This game mimics a quantum computer based on hundreds of atoms suspended within 3-D lattices of light beams, with the atoms trapped at the points where the beams intersect. Laser tweezers are used to move these atoms near each other so they can get entangled. However, if the atoms get excited too much — say, if they are pushed too hard — then that energy can prevent entanglement from occurring.

Computer programs found quick ways to bring atoms together for this operation, but after a certain speed, the software failed to find working solutions. This led scientists to believe the algorithms hit the fundamental speed limit for this operation.

The scientists hoped that players might perform this operation as fast as existing computer programs. Surprisingly, people could beat this speed limit. 

"It was a huge shock," Sherson said. "We trusted too much in the power of computers — when they failed, we thought anything better couldn't be done."

Sherson explained this problem has on the order of 1,000 different variables to account for. The current computer program essentially randomly scans this entire space of possibilities to look for the best solutions, and "is afraid to exclude any region of the landscape," Sherson said.

In contrast, the human players focused on possibilities that looked encouraging, ignoring the ranges of options that did not. "Humans are good at ignoring the complexity of a problem, at seeing through it and intuitively finding promising solutions," Sherson said.

The best of humans and computers

The researchers developed new software that mimicked two different classes of strategies that helped players slightly outperform computers. They discovered their new program could perform twice as fast as the previously accepted speed limit for this quantum operation. "We combined the best of both worlds, taking intuitive solutions from humans and the analytical skills of computers to go way beyond either of them alone," Sherson said.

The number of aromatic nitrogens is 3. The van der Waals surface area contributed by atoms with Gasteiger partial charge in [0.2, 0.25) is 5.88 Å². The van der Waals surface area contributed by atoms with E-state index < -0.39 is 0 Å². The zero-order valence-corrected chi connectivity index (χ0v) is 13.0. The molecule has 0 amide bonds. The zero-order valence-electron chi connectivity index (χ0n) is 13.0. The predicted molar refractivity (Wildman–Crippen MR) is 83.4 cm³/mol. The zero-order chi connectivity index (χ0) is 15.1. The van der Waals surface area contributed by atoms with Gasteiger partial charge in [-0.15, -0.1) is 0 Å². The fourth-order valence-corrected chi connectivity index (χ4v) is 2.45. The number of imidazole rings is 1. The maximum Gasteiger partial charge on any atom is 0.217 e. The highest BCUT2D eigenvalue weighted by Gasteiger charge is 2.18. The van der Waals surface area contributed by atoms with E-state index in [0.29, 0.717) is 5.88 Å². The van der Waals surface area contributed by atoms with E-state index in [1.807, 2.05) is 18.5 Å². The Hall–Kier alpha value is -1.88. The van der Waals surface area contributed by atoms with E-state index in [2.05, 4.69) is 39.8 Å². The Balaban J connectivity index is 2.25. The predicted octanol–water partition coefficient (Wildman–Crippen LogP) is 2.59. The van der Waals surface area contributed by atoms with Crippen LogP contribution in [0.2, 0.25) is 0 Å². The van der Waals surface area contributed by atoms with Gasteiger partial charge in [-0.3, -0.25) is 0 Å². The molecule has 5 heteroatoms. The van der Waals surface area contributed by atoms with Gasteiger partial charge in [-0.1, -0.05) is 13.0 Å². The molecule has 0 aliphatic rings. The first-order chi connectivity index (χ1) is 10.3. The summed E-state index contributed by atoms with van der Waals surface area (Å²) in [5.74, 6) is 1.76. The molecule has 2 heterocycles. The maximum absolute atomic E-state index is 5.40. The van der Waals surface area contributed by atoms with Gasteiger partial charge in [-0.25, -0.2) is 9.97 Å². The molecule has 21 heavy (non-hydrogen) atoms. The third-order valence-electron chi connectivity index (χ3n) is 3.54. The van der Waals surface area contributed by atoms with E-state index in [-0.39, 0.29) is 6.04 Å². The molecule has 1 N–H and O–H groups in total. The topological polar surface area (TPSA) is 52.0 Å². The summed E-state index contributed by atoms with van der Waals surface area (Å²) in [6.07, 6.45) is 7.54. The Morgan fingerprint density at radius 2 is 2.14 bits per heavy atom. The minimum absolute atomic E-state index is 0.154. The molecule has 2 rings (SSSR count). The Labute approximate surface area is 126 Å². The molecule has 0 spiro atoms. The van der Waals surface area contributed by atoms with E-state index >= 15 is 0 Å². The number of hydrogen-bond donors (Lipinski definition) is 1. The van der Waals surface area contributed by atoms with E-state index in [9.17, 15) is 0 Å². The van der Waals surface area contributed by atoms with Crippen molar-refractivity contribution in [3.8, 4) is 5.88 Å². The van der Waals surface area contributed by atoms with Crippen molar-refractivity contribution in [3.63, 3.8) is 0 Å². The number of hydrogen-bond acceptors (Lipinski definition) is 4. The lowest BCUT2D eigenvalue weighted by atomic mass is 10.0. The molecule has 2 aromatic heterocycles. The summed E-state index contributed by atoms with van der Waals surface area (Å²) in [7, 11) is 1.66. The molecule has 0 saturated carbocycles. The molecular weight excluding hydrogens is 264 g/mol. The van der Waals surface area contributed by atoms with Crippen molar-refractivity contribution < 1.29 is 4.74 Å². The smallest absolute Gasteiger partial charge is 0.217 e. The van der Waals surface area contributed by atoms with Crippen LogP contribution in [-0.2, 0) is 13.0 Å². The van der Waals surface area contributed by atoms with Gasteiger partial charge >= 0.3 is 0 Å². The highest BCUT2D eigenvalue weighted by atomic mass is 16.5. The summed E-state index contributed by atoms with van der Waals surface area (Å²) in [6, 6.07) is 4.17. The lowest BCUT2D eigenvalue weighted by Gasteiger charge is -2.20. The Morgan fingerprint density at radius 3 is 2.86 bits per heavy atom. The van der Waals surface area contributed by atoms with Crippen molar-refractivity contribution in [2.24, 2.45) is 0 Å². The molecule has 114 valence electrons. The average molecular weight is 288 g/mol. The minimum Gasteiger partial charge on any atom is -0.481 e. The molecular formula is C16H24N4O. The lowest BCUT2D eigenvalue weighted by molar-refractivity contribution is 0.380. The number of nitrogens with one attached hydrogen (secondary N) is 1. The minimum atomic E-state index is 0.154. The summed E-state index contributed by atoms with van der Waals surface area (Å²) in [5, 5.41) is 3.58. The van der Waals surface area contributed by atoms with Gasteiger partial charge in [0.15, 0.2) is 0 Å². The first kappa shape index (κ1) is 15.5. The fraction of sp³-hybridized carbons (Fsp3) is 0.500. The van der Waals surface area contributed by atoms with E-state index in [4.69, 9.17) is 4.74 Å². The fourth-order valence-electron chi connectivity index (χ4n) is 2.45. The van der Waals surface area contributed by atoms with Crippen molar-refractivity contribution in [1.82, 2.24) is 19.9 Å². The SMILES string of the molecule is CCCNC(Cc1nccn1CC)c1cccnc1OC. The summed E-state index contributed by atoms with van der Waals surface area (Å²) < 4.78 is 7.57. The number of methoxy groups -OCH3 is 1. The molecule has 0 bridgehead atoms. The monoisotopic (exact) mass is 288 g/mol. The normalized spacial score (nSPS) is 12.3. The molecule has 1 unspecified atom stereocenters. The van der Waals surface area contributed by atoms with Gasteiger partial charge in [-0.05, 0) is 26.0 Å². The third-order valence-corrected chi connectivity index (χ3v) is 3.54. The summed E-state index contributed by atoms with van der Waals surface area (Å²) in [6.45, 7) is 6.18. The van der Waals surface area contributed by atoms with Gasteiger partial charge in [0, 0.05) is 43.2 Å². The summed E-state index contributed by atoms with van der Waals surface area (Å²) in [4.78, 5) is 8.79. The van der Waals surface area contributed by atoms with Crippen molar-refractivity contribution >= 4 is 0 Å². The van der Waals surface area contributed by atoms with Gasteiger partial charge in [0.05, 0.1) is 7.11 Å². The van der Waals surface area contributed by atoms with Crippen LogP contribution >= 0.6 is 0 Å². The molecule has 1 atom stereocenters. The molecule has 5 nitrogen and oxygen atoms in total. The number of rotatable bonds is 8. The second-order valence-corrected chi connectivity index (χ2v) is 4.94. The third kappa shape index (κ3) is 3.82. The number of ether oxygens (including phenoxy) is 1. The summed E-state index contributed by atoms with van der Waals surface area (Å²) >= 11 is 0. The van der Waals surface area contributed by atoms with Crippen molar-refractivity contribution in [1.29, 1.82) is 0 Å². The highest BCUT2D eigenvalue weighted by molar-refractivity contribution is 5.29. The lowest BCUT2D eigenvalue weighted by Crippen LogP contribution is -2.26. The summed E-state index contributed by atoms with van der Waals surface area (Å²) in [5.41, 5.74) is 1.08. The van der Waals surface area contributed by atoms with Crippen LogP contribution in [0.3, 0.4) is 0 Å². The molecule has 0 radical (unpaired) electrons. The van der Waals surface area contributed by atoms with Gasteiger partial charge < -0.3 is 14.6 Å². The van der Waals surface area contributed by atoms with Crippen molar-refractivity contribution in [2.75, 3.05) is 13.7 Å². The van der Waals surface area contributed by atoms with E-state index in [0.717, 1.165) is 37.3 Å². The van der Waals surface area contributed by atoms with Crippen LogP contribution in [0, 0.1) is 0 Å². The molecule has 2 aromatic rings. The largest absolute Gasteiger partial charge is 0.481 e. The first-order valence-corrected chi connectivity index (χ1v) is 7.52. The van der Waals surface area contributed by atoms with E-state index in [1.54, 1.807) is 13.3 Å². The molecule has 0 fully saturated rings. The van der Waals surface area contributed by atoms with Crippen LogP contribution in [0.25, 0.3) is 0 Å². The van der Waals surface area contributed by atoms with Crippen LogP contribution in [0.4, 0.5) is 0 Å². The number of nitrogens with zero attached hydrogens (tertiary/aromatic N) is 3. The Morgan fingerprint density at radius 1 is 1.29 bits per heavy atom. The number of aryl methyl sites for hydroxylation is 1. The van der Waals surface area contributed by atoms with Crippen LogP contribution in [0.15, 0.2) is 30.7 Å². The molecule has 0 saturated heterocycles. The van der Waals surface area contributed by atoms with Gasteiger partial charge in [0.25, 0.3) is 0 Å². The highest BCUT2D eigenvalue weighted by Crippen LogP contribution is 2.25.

The scientists are now experimentally testing whether this program is as fast as their work claims. They suggest that gamification could help solve other complex problems in quantum physics and beyond.

"Being able to successful gamify problems in quantum physics is a novel and potentially very powerful way to channel human brainpower to advance research, and could have incredible implications for the development of quantum technologies such as quantum computers," said quantum physicist Sabrina Maniscalco at the University of Turku in Finland, who did not participate in this study.

Physicist Tyler Volkoff at Seoul National University, who did not take part in this research, found these findings interesting, but he suggests the improvements gleaned from humans are rooted in how this specific problem could be represented simply in game format. "Other quantum control problems might not benefit greatly from gamification," Volkoff said.

Future research can analyze more data from Quantum Moves to find out how gamers learn winning strategies. These findings can then help improve the ways in which artificial intelligences learn how to solve problems, Sherson said.

"Citizen science is at the frontline to see where people might still do better than computers, and to make computers think more like us," Sherson said.

The scientists detailed their findings in the April 14 issue of the journal Nature.

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Charles Q. Choi is a science reporter who has written for Scientific American, The New York Times, Wired, Science, Nature, and National Geographic News, among others.